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Nunavut became Canada’s third territory on April 1, 1999.  It is the largest territory and makes up one-fifth of Canada’s land mass. Nunavut is made up of a mainland and many islands in the Arctic Ocean. Baffin Island and Ellesmere Island are two large islands. There are 28 communities. There are some weather stations and military bases. Nunavut’s capital is Iqaluit. The towns are very small and far away from each other. Groceries are very expensive because everything is flown in or brought in by barge. The land and water are frozen most of the year. The Arctic waters are covered with ice floes. The land is covered with sheets of ice, water pools, and rivers.  In winter you can’t tell where the land ends and the sea begins. The temperature in Iqaluit in January is -30°C and 15°C in July. In Iqaluit, there are nearly 24 hours of daylight per day in June. In December there are 6 hours of daylight per day. Grise Fiord the northernmost community in Nunavut has 24-hour day daylight for four months.

There are 24 hours a day of darkness for four months in Grise Fiord. The long cold winter begins in September. The ground is usually snow-covered until June. July and August are the summer months. Temperatures reach 12°C on Baffin Island. Springtime is from March to June, with 18 hours a day of sunshine. Temperatures in spring can range from -20 °C to -1 °C. Tourism is one of the biggest industry People come to fish, hike, camp, hunt, to see the wildlife.

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Higher education in Nunavut allows residents of this Canadian Arctic territory access to specialized training provided at post-secondary institutions. There are some unique challenges faced by students wishing to pursue advanced training in Nunavut, a vast territory stretching across Arctic Canada from Hudsons Bay to the North Pole. There are no universities in Nunavut, but Nunavut Arctic College offers a smattering of degrees in conjunction with Dalhousie University – Nunavut Nursing Program, University of Saskatchewan – Nunavut Teacher Education, and the former Akitsiraq Law Program, For admissions into Nunavut Arctic college, students are required to meet the specific requirements for their chosen program. Programs are not offered at all campuses of Nunavut Arctic College, so interested students are required to submit an application directly to the campus or community center with the course offering.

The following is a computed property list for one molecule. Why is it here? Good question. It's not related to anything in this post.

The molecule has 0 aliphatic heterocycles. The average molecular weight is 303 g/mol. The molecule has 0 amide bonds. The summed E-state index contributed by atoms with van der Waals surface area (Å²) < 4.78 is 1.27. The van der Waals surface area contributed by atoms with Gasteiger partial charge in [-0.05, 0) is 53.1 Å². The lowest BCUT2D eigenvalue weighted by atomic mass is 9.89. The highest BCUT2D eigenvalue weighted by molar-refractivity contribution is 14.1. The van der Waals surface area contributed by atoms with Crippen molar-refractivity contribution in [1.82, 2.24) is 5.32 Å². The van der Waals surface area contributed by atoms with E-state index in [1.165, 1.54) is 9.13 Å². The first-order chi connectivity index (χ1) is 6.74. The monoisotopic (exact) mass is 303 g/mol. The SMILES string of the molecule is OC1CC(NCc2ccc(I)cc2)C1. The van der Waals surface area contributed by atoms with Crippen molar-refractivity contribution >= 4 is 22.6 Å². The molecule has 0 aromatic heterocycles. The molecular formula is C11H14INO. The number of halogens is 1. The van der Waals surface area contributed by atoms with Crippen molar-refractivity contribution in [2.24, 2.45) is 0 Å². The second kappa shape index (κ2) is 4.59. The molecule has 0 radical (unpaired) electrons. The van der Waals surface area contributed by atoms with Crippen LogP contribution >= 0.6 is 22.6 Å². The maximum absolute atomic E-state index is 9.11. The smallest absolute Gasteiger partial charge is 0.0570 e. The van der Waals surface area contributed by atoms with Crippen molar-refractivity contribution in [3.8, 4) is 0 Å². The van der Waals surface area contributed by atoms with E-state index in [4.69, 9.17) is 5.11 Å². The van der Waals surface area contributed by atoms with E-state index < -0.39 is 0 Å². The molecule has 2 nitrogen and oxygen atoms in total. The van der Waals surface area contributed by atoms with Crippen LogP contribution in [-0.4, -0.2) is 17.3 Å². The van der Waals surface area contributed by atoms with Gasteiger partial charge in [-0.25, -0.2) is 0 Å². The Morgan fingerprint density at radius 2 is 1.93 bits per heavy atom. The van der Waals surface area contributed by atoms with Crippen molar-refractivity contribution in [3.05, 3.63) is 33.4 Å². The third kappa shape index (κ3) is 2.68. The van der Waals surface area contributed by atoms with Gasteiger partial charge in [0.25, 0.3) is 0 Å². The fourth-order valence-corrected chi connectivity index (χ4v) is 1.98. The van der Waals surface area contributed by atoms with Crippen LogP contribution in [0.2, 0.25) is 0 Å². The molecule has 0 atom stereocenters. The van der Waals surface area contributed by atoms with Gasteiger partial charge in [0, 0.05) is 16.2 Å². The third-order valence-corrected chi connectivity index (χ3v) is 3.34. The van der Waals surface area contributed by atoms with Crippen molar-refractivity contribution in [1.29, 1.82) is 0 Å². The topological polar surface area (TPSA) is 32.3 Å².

International and Out of Province Canadians are required to submit applications before April first of each year. Nunavut Arctic College has entered into training partnerships programs for various community and funding agencies. These programs have aided northern residents in gaining skills needed for enhancing their positions within small business, government, and non-governmental organizations. Customized certificates are created specifically for the needs of the community and the organization with the help of public and private sectors. Nunavut Arctic College is a member of the Alberta Council on Admissions and Transfer (ACAT); therefore, the college has formed formal transfer arrangements with Aurora College in the Northwest Territories and many Alberta institutions. The college has arranged bulk credit transfer for other Canadian universities including McGill University in Quebec, Royal Roads University in British Columbia, Dalhousie University in Nova Scotia, and the University of Manitoba in Manitoba. Higher education in Nunavut is in the infancy stage. The Government of Nunavut recognized that higher education is critical for economic and intellectual development.